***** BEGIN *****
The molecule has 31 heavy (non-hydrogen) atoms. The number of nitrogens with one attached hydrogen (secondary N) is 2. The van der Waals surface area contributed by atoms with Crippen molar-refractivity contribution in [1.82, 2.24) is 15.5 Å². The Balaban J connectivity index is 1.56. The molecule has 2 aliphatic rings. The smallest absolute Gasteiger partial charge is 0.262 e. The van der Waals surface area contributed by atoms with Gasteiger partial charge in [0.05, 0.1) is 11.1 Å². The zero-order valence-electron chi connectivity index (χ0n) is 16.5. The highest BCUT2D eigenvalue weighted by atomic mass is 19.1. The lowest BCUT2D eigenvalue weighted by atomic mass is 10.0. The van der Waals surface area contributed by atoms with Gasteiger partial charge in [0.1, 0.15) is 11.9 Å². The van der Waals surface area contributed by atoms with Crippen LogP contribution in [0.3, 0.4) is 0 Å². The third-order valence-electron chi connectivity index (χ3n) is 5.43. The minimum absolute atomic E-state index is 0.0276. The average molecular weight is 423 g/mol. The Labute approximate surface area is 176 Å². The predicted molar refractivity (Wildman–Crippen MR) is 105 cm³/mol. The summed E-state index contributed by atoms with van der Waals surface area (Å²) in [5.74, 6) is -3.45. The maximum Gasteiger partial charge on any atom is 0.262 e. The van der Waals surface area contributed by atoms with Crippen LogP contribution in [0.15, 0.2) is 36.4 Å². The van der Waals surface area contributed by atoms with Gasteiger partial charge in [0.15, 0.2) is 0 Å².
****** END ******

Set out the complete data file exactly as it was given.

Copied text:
The molecule has 31 heavy (non-hydrogen) atoms. The number of nitrogens with one attached hydrogen (secondary N) is 2. The van der Waals surface area contributed by atoms with Crippen molar-refractivity contribution in [1.82, 2.24) is 15.5 Å². The Balaban J connectivity index is 1.56. The molecule has 2 aliphatic rings. The smallest absolute Gasteiger partial charge is 0.262 e. The van der Waals surface area contributed by atoms with Gasteiger partial charge in [0.05, 0.1) is 11.1 Å². The zero-order valence-electron chi connectivity index (χ0n) is 16.5. The highest BCUT2D eigenvalue weighted by atomic mass is 19.1. The lowest BCUT2D eigenvalue weighted by atomic mass is 10.0. The van der Waals surface area contributed by atoms with Gasteiger partial charge in [0.1, 0.15) is 11.9 Å². The van der Waals surface area contributed by atoms with Crippen LogP contribution in [0.3, 0.4) is 0 Å². The third-order valence-electron chi connectivity index (χ3n) is 5.43. The minimum absolute atomic E-state index is 0.0276. The average molecular weight is 423 g/mol. The Labute approximate surface area is 176 Å². The predicted molar refractivity (Wildman–Crippen MR) is 105 cm³/mol. The summed E-state index contributed by atoms with van der Waals surface area (Å²) in [5.74, 6) is -3.45. The maximum Gasteiger partial charge on any atom is 0.262 e. The van der Waals surface area contributed by atoms with Crippen LogP contribution in [0.15, 0.2) is 36.4 Å². The van der Waals surface area contributed by atoms with Gasteiger partial charge in [0.15, 0.2) is 0 Å².